I have a very specific question regarding peer review. We recently submitted our work to a well-known journal and received a fast peer review decision. One reviewer said that our paper was missing an important component, and cited our work to support their claim. They requested us to use the approach presented in our previous paper. This paper, however, was written by me. This make me believe the reviewer does not know my identity. Their comment does not make sense (they are clearly not familiar with the topic). Is it inappropriate to say "We did this like that back then but now we found a more optimal method"? Unlike here (In single-blind peer-review, can you reveal your identity without the editor's consent?), I am not a reviewer but the author.
No, you should not do that. The articles published by that journal become somewhat trustworthy because there is a quality control procedure in place that articles have to go through. Part of that is double blind review. It is the journal's decision when to deviate from that procedure, not yours.
Moreover that should not be necessary. You have substantive arguments for your choice, so present those. That is a more valid form of argument than "believe me because I am the author".
Regardless, the reviewers don't decide, the editor does, and the editor knows who everybody is.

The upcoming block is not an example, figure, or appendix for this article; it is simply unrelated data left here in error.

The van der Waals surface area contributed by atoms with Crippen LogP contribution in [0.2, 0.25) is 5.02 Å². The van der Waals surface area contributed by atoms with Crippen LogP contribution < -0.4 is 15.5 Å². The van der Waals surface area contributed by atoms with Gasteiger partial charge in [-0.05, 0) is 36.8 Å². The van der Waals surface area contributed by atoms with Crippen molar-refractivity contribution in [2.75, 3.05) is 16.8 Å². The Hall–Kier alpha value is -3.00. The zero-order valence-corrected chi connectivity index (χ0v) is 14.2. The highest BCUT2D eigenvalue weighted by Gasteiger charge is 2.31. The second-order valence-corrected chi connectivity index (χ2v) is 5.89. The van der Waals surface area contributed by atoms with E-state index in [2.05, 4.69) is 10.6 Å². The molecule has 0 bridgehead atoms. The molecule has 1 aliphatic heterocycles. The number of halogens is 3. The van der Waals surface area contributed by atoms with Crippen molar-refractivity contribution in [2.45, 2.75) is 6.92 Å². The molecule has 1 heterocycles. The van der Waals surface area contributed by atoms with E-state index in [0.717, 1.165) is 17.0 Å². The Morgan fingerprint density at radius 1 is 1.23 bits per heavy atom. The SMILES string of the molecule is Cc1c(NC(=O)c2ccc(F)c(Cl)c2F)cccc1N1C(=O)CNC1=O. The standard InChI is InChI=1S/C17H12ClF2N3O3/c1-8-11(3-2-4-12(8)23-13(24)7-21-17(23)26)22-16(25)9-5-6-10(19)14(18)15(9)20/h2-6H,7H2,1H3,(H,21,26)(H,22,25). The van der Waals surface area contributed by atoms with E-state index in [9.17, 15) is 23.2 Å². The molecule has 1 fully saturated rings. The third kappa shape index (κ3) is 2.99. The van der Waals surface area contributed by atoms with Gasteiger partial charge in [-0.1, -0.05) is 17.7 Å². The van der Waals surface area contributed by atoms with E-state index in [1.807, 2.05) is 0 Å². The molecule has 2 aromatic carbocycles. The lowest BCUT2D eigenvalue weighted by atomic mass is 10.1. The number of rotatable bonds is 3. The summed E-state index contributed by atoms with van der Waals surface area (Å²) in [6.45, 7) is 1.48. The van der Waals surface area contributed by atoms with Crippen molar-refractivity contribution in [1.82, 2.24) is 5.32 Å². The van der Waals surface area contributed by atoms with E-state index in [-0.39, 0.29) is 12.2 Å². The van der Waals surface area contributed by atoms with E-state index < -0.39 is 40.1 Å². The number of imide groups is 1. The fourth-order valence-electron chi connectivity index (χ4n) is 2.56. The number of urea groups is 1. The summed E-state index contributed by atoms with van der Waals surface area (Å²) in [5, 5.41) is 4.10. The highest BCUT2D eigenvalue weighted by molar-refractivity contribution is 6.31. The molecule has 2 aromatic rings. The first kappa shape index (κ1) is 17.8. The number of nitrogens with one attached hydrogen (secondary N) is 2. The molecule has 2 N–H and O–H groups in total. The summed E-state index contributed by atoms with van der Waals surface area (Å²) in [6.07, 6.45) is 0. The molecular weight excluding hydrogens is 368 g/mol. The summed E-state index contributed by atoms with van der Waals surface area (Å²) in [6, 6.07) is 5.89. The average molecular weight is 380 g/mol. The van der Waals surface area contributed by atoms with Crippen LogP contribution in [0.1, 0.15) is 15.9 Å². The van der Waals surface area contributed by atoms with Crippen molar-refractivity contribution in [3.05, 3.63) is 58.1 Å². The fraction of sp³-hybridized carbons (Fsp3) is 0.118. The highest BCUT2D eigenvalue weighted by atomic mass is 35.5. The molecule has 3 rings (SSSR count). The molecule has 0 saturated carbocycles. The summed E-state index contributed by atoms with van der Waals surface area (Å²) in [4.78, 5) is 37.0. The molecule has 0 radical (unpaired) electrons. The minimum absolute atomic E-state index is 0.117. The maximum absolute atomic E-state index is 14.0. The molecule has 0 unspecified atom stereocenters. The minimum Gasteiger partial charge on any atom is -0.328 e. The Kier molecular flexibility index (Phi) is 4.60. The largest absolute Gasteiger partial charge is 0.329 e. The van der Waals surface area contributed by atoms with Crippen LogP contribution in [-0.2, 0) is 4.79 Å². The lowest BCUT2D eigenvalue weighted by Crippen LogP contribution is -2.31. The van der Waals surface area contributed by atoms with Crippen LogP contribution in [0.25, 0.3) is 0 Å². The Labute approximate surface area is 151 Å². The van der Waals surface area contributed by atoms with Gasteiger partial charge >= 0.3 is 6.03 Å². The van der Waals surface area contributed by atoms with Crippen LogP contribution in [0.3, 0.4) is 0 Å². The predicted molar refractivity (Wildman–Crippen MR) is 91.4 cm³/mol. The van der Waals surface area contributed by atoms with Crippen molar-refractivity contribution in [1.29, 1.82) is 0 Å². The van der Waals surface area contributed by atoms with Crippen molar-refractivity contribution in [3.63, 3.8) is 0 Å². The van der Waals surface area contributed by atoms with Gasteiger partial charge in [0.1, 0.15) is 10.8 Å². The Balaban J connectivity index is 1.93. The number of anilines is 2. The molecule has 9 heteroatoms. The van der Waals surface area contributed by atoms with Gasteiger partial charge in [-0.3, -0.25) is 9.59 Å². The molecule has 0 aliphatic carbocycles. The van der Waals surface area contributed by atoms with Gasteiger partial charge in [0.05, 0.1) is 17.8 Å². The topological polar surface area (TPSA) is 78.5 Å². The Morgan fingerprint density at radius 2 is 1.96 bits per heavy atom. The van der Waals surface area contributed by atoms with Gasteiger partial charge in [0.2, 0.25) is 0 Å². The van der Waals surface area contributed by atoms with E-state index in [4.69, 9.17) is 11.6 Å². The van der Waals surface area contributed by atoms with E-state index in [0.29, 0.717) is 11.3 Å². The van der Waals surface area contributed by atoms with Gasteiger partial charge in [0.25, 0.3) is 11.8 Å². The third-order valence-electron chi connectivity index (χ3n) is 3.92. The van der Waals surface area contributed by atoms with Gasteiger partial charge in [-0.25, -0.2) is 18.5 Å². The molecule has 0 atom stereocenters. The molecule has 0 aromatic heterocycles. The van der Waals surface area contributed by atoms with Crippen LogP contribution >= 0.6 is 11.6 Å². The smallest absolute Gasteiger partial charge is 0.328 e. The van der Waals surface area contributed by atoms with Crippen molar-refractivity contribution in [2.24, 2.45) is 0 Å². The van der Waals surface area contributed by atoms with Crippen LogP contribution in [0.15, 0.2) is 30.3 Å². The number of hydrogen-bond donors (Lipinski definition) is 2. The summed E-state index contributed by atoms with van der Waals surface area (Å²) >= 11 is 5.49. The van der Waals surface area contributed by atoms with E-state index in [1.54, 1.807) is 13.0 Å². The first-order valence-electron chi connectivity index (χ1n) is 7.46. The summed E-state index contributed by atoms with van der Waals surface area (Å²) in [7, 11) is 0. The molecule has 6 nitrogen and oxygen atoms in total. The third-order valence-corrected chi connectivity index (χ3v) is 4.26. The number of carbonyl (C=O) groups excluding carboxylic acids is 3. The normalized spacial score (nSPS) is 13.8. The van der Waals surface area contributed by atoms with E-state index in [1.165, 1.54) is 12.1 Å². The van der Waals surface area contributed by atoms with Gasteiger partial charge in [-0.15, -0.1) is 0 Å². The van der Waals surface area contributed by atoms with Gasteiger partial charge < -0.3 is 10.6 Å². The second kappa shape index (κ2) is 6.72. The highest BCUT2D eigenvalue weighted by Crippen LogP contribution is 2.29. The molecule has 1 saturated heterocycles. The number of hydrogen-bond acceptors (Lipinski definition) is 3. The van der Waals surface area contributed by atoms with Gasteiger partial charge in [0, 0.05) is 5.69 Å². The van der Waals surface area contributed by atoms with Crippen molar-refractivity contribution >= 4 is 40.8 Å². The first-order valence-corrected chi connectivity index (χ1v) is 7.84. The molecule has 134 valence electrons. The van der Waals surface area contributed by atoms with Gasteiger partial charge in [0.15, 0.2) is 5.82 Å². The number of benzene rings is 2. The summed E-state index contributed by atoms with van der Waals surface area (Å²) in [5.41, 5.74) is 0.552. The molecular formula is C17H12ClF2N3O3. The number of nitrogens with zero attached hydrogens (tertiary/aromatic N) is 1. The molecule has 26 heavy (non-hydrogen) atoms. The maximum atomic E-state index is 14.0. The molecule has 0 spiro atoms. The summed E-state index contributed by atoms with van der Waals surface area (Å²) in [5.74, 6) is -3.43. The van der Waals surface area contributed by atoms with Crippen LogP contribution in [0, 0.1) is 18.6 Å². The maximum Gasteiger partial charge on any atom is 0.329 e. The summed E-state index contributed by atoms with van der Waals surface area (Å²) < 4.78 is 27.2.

Think about the reviewer's comment on its merits. It points to previous work in the area that they think should be cited. The fact that it's yours is irrelevant.
The reviewer is representative of your eventual readers. If the reviewer is confused there's a problem with the paper. Perhaps you need to revise it to refer to that earlier work and explain why it's not relevant in this one.
If you think that's really unnecessary, then respond to the editor explaining why you are rejecting the reviewer's suggestion.
Speculation about whether the reviewer knows you wrote the other paper is irrelevant.
This comes down to "does the journal you submitted to practice double-blind peer review?". You should know this, because if the answer is yes, you probably rewrote your paper to anonymize it.
If you didn't rewrite your paper (and since you seem surprised that the reviewer does not know who you are) I would assume the journal does not conduct double-blind peer review, in which case yeah, go ahead and tell them the method they suggest does not work as well.